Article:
The Giants have at least “talked about” swinging a deal with the Yankees involving outfielder Jacoby Ellsbury, according to Buster Olney of ESPN.com (Twitter links). Details of any negotiations remain unknown, as is the seriousness of the Giants’ interest.
Given Ellsbury’s cost, and the fact that he missed all of the 2018 season, the concept would only conceivably make sense if it involved a big, bad contract going back east. The Giants certainly do have some underperforming deals on the books, including Johnny Cueto ($68MM over three years, including buyout on 2022 option), Jeff Samardzija ($36MM over two years), Brandon Belt ($48MM over three years), Mark Melancon ($28MM over two years), and Evan Longoria ($61.5MM over four years, including buyout on 2023 option and excluding portion owed by the Rays).
Olney speculates that Cueto might make sense as a return piece, so long as the sides could even up the anticipated money somehow. Ellsbury is still owed just over $47MM over the next two seasons, including a buyout in a 2021 option. In theory, Ellsbury would step into the Giants’ barren outfield mix, assuming he’s able to get healthy, while the Yanks would collect insurance proceeds on Cueto until he’s ready to return from Tommy John surgery. (Ellsbury’s contract is also insured to some extent; the Yanks reportedly collected on it last year.)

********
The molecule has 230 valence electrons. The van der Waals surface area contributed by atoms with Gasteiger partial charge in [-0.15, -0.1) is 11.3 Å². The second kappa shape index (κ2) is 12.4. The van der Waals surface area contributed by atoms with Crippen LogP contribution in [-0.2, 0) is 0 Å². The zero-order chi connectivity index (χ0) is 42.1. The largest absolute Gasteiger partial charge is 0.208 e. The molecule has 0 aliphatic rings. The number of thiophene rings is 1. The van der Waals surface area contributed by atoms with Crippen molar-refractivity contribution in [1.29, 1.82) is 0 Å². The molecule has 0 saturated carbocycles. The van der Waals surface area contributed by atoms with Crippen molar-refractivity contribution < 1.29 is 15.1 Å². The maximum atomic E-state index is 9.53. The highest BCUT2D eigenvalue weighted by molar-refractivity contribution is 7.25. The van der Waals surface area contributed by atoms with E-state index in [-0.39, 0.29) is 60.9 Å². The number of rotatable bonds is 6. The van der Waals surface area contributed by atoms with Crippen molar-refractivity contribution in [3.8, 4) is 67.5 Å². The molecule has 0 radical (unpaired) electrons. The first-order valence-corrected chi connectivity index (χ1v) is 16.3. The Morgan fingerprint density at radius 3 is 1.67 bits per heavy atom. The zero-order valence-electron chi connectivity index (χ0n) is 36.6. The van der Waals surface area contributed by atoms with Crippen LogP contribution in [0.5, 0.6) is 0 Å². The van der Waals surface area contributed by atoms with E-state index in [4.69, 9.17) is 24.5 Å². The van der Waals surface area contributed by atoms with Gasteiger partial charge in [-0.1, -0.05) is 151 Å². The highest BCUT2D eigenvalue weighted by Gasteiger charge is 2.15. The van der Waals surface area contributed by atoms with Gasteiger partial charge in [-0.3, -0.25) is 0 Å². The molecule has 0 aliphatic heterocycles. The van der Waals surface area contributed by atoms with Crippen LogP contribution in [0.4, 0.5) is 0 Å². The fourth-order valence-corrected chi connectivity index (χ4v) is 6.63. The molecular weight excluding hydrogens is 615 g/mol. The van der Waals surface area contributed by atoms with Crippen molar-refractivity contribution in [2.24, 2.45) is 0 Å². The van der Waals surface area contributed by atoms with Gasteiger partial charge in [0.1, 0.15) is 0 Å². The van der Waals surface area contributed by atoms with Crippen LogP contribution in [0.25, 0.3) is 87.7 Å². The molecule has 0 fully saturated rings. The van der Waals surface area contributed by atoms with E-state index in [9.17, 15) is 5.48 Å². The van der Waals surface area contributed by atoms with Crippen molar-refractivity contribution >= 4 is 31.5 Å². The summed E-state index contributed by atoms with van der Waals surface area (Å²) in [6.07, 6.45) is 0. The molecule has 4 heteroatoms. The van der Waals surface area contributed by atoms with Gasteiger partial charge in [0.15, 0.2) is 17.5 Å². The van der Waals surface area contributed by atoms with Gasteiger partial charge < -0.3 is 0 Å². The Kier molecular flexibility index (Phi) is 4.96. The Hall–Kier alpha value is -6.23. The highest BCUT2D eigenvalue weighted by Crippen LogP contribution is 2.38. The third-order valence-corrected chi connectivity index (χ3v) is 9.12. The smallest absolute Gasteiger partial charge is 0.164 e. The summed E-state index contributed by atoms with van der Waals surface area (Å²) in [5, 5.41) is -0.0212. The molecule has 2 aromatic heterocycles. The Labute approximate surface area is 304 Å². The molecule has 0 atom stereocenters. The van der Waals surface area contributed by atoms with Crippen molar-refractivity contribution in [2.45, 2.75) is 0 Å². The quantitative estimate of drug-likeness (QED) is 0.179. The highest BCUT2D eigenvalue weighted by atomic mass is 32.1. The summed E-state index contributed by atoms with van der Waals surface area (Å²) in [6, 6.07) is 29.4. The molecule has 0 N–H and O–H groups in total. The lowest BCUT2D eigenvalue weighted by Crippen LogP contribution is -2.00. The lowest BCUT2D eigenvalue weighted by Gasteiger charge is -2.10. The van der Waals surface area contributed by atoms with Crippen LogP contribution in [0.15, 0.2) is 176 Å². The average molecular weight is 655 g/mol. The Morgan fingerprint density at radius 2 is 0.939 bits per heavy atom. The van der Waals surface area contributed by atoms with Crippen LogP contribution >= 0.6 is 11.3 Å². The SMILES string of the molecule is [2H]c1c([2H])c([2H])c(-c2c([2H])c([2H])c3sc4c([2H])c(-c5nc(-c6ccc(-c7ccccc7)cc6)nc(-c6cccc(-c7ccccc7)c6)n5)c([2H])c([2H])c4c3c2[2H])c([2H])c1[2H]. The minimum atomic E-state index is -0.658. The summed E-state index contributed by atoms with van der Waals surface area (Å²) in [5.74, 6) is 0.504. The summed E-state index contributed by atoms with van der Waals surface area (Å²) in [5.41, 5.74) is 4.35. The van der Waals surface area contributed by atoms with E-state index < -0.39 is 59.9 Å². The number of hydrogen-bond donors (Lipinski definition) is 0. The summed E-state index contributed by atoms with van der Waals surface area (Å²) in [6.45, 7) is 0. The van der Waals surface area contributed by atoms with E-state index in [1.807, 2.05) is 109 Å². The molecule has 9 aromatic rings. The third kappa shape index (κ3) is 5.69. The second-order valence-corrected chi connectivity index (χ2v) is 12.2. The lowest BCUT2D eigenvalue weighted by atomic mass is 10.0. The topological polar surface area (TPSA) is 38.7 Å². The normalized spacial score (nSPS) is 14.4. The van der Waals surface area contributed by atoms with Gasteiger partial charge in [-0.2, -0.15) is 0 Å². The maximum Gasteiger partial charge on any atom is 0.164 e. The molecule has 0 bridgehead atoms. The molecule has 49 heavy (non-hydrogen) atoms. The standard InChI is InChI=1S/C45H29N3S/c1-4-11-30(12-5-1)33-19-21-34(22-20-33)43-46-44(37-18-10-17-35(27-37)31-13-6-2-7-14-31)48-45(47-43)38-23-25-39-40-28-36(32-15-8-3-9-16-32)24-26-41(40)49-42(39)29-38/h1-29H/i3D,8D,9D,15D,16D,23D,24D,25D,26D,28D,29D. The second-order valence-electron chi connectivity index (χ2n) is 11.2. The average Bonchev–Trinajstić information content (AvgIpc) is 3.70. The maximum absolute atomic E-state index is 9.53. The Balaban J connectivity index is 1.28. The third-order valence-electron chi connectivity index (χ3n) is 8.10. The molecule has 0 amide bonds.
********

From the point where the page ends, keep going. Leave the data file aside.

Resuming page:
It’s worth adding that the competitive balance tax hits for both players are quite similar, as both check in just under $22MM. That’s a key consideration for both of these teams, each of which is seemingly attempting to stay beneath the luxury line.
While there’s arguably some outward appeal to the concept — which, to reiterate, was presented only as a hypothetical — it seems like a questionable idea from the Giants’ perspective. Ellsbury was fading hard even before he missed all of 2018. While he was still a useful player, he likely profiles at best as a heavily utilized platoon man at this stage. At 35 years of age, Ellsbury comes with limited upside. Cueto had certainly not been at his best even before going under the knife, but he threw 219 2/3 innings of 2.79 ERA ball in 2016 and is still a few days away from his 33rd birthday. While the Giants might well like to take a shot on Ellsbury as a veteran piece, it seems much likelier that Cueto will end up returning something close to the value of his remaining earnings. With three pending free agents in the current rotation, the Giants will surely have a use for him, too. Perhaps it’s fair to think, then, that the Yanks would have to sweeten such a deal with young talent.
It’s interesting to wonder whether other permutations could instead be pursued. Samardzija might give the Yankees some desired rotation depth and could be an interesting candidate to work in a long relief role. He comes with a lesser tax hit of $18MM, but perhaps the deal could include a veteran reliever and deliver more young talent back to the Giants. There are certainly plenty of ways to sketch out tax-neutral scenarios, though at the end of the day it all depends just how interested the Giants really are in having Ellsbury on their roster — and how motivated the Yankees are to send him out. And the veteran outfielder will also have a say himself, as he enjoys full no-trade protection.